The embodiment illustrated in FIGS. 5 and 6 differs from that described hereinbefore in that a distance piece 58 is located between the nozzle body 10 and the piston housing 40, thus allowing a spring of relatively large diameter to be used. The spring abutment member 26 engages the wall of a second bore 60 extending through the distance piece 58 in order guide movement of the needle 16. Clearly, in order to ensure that the needle 16 is properly guided, the second bore 60 must be coaxial with the bore 12 of the nozzle body 10, and this is achieved by a plurality of fingers 62 which are integral with the distance piece 58, the fingers 62 defining the lower end of the bore 60. The fingers 62 locate, in use, within the upper end of the bore 12 to ensure that the bore 12 is coaxial with the second bore 60. The fingers 62 further define a plurality of flow paths along which fuel flows, in use, from the supply passage 36 to the bore 12.
Operation of the embodiment of FIGS. 5 and 6 is as described hereinbefore with reference to FIGS. 1 and 2, and so will not be described in detail.
It will be appreciated that the embodiment of FIGS. 5 and 6 may be modified using the modifications illustrated in FIGS. 3 and 4.
FIG. 7 illustrates a modification which can be incorporated into any of the embodiments described hereinbefore. In the modification of FIG. 7, the lower end of the needle 16 protrudes from the bore 12, the lower end of the needle 16 being of increased diameter and being engageable with a seating defined around a lower end of the bore 12. The needle 16 is provided with a plurality of outlet openings 22 a which are positioned in axially spaced locations such that the number of openings 22 a through which fuel can be delivered at any instant is controlled by controlling the position of the needle 16. The openings 22 a communicate with the interior of the bore 12 through drillings 22 b provided in the needle 16.
FIG. 8 illustrates a fuel injector which, in many respects, is similar to or identical to the arrangements described hereinbefore, and only the important distinctions between the arrangement of FIG. 8 and those described hereinbefore will be described.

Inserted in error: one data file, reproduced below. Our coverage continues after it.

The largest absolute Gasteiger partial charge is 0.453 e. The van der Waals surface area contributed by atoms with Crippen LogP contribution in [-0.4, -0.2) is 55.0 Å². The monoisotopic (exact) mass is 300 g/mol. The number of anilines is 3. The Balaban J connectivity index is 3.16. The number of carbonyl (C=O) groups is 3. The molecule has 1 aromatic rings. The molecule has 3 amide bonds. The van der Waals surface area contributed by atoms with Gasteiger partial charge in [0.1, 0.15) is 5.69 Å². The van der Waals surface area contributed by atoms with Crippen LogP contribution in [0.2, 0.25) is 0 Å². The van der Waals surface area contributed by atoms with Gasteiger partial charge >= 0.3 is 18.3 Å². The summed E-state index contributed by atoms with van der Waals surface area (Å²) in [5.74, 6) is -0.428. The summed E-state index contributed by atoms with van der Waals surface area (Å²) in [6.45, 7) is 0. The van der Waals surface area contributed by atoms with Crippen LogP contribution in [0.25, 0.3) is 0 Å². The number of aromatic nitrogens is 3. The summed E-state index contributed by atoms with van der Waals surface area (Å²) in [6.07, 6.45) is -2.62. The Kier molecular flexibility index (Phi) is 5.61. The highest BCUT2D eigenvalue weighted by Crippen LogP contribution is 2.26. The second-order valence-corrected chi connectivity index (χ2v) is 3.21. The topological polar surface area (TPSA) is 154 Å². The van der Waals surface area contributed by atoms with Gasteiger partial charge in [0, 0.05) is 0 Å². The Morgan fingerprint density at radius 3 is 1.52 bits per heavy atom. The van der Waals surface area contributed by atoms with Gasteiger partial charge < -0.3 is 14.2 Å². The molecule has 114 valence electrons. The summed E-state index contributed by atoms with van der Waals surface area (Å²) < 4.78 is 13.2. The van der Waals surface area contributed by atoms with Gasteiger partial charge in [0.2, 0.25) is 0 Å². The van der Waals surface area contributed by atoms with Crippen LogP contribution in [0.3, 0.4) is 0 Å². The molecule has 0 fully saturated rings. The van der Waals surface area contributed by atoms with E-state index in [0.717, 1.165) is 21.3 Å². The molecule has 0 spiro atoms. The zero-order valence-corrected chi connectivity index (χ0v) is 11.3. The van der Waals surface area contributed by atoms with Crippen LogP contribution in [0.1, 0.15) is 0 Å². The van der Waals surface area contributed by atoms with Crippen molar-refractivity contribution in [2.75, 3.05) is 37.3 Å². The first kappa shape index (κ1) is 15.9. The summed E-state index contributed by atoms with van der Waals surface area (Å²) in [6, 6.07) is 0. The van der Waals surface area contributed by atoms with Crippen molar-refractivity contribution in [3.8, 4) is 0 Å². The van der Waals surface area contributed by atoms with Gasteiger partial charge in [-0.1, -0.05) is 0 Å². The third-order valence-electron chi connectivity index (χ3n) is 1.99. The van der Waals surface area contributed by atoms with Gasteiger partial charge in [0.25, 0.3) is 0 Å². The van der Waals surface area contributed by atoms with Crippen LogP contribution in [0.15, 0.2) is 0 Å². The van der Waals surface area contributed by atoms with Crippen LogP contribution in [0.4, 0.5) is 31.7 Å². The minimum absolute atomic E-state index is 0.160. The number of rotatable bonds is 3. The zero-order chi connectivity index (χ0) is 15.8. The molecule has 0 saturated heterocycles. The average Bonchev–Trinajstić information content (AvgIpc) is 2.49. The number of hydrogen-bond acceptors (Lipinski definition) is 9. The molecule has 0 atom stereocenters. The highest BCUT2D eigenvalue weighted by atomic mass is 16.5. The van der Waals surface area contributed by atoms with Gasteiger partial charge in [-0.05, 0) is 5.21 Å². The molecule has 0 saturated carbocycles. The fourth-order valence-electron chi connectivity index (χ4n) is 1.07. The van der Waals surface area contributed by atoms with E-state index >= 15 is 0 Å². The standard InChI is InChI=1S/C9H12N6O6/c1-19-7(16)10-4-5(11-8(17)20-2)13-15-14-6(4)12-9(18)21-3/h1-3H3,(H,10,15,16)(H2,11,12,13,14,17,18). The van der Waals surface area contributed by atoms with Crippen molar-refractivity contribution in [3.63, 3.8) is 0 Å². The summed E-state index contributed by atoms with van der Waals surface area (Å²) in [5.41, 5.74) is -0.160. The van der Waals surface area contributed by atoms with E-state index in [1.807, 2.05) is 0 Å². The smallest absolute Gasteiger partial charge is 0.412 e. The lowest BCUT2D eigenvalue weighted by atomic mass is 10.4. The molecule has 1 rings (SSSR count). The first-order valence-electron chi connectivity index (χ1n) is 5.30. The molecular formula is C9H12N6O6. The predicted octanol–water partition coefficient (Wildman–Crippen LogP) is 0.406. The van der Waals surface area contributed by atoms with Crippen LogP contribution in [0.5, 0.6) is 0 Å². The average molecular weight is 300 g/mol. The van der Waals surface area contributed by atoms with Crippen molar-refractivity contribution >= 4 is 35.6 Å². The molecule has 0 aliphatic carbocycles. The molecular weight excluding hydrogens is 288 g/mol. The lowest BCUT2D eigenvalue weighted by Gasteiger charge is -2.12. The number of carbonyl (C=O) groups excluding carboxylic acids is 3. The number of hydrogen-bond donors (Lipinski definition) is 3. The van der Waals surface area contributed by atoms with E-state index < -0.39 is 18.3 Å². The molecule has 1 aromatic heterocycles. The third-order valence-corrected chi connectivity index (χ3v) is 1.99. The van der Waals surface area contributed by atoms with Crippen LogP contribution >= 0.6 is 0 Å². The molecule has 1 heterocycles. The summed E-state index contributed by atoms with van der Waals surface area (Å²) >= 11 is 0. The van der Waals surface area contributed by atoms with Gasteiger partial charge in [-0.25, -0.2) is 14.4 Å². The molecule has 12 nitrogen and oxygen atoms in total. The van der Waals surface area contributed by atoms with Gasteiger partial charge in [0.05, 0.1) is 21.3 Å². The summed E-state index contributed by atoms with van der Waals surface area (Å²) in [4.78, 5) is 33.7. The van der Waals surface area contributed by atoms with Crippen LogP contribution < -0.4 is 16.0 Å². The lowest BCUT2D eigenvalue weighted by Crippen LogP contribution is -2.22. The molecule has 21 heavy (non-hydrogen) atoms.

In the arrangements described hereinbefore, the spring abutment arrangement comprises a sleeve which is screw-threaded upon an end region of the needle. In the arrangement of FIG. 8, the spring abutment arrangement comprises a guide region in the form of a sleeve 70 which surrounds part of a needle 71. The diameter of the sleeve 70 and the adjacent part of the needle 71 is such as to ensure that fuel is only able to escape therebetween at a restricted rate. The sleeve 70 is slidable within a bore formed in a hollow cylindrical member 72 which is received within an upper part of the bore 73 within which the needle 71 is received and moveable. The sleeve 70 and member 72 are a sufficiently good fit that the sleeve 70 is able to slide within the bore of the member 72, but leakage therebetween is restricted to a very low rate.
The lower end of the sleeve 70, in the orientation illustrated, abuts an annular spring abutment member 74 which engages the upper end of a spring 75, the other end of which engages a spring abutment member 76 located against a step formed in the bore 73. The upper end of the sleeve 70 abuts a fixing member in the form of a nut 77 which is in screw-threaded engagement with the upper end region of the needle 71. The nut 77 is conveniently provided with a formation 78 permitting the introduction of a fixing pin which cooperates with both the nut 77 and the needle 71 to secure the nut 77 against rotation relative to the needle 71. If desired, the pin and the formation 78 may be omitted, and instead the nut 77 secured against rotation relative to the needle 71 by means of welding, using a spring clip or any other suitable technique.
As illustrated in FIG. 8, the nut 77 is received within a bore 79 formed in a distance piece 80, the bore 79 defining a chamber which forms part of a control chamber, the fuel pressure within which is controlled by means of an actuator arrangement, for example of the type illustrated in FIGS. 2 and 6. The bore 79 is of reduced diameter compared to the part of the bore 73 within which the member 72 is located. It will be appreciated, therefore, that the lower surface of the distance piece 80 adjacent the bore 79 defines a step against which the member 72 is engageable.